By Aristofanis Papadatos
Royal Dutch Shell (RDS.A) (RDS.B) has been corrected by 12% in the last two months. It is the first time in more than a year that the stock has seen a correction of this magnitude. As a result, the stock now offers a dividend yield of 5.8%. Shell is on our list of 5% + dividend yield stocks. You can see here all 428 stocks with 5% + dividend yield.
Shell also has exciting growth prospects. This article explains why the stock could be attractive to value and income investors.
Shell operates in three segments: Upstream, Downstream, and Integrated Gas. Like the other oil companies, Shell was hit hard by the collapse of the price of oil, which started almost four years ago. Earnings per share decreased 87% from $ 4.72 in 201
Fortunately for the company, the downstream segment benefited from the collapse in oil prices, partially offsetting losses in the upstream segment. As oil prices fell, oil product prices fell more slowly but decelerated due to increased demand as prices fell. In fact, this is a general rule; The Downstream segment is essentially a partial hedge by Shell against a decline in the price of oil. The contribution of each segment to the overall result of the company is shown in the graph below. It is impressive that almost the entire result in 2015 and 2016 came from the downstream segment.
While the 3-year downturn on the oil market has been intense, oil prices have rebounded strongly since last summer and are now close to a three-year high. As a result, Shell's upstream segment has significantly improved its performance, and the oil company's total free cash flow has seen an impressive recovery from – $ 1.5 billion in 2016 to $ 14.8 billion last year. After two years of negligible free cash flow, Shell is now able to fully finance its $ 10.9 billion annual cash outflow through its free cash flows.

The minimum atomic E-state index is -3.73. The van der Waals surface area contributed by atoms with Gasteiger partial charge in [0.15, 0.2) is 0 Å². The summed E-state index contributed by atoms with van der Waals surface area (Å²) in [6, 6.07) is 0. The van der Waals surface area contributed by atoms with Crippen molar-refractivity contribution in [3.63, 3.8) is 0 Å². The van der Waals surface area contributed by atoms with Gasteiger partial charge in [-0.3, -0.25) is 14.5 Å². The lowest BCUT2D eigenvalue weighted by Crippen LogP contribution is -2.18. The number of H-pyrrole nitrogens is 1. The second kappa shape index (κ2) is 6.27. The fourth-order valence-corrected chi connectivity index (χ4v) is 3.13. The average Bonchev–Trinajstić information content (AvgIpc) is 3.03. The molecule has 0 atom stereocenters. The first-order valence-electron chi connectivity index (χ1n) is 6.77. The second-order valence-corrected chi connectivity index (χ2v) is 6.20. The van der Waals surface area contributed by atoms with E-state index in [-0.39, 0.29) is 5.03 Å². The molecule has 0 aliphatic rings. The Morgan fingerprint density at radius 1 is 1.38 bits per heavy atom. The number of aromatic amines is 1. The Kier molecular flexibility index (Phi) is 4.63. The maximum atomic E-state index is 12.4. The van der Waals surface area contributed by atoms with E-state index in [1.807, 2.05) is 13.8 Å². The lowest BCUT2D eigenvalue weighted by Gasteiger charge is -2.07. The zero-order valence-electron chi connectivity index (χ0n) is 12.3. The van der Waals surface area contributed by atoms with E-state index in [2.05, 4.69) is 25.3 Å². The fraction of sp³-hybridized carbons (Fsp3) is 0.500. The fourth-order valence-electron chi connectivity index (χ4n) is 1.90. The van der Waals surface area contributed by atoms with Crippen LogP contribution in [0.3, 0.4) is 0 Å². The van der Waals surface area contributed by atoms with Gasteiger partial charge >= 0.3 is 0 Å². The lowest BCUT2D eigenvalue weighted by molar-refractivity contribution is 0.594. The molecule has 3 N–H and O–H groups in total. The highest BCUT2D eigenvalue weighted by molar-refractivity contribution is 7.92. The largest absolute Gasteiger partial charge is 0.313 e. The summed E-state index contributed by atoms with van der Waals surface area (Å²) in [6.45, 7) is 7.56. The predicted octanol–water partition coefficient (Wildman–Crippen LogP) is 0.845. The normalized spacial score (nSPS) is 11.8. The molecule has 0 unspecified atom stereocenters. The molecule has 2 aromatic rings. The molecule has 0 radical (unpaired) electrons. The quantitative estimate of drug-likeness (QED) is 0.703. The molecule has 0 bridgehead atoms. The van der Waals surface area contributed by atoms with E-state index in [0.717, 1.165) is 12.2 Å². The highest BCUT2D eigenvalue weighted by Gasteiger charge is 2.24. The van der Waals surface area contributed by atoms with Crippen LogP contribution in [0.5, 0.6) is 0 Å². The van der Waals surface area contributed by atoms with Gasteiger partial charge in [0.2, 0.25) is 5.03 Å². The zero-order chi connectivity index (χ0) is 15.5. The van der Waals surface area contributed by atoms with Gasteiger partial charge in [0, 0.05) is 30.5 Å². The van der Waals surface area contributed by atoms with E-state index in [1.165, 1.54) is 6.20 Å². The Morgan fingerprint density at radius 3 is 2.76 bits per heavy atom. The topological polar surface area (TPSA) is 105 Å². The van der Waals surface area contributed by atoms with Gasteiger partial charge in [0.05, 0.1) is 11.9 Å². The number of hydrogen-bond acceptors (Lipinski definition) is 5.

It is also impressive that the oil giant's operating cash flows returned to pre-crisis levels last year, even though the price of oil was still 45% lower than at that time
This performance stems from the action Shell has taken to navigate the downturn in its business. More specifically, the company has reduced its operating costs by 35% over the last four years, achieving savings of B $ 6 billion in capital efficiency. As the company was forced to lower its capital costs during the downturn, it was important to maximize the amount of oil it squeezed out of its mature fields. This significantly reduced the decline in mature fields. And while the other oil companies have reported similar successes, Shell outperformed operating cash flows for the first time in about two decades Exxon Mobil (XOM) ($ 35.7b vs. $ 30.1bn).
Shell's management expects significant production growth over the next three years as several new projects go online. While the company currently produces 3.756 Mb / d, management expects more than 700,000 barrels / day of projects to start this year and next. Although the natural decline in existing fields will partially offset the new production volumes, net output growth should continue to make sense.
It is also important to note that the price of oil has finally gained strong support since last summer, after a three-year downturn. OPEC and Russia have extended their production cuts and are determined to expand them as much as possible to ensure that the price of oil does not fall again. Thanks to these production cuts and the excessive reduction in the cost of capital for all oil producers, the oil market has finally become balanced. As a result, the oil price should not fall again while it could rise slowly. Therefore, Shell is likely to experience a double upturn in the near future – higher production and higher oil prices.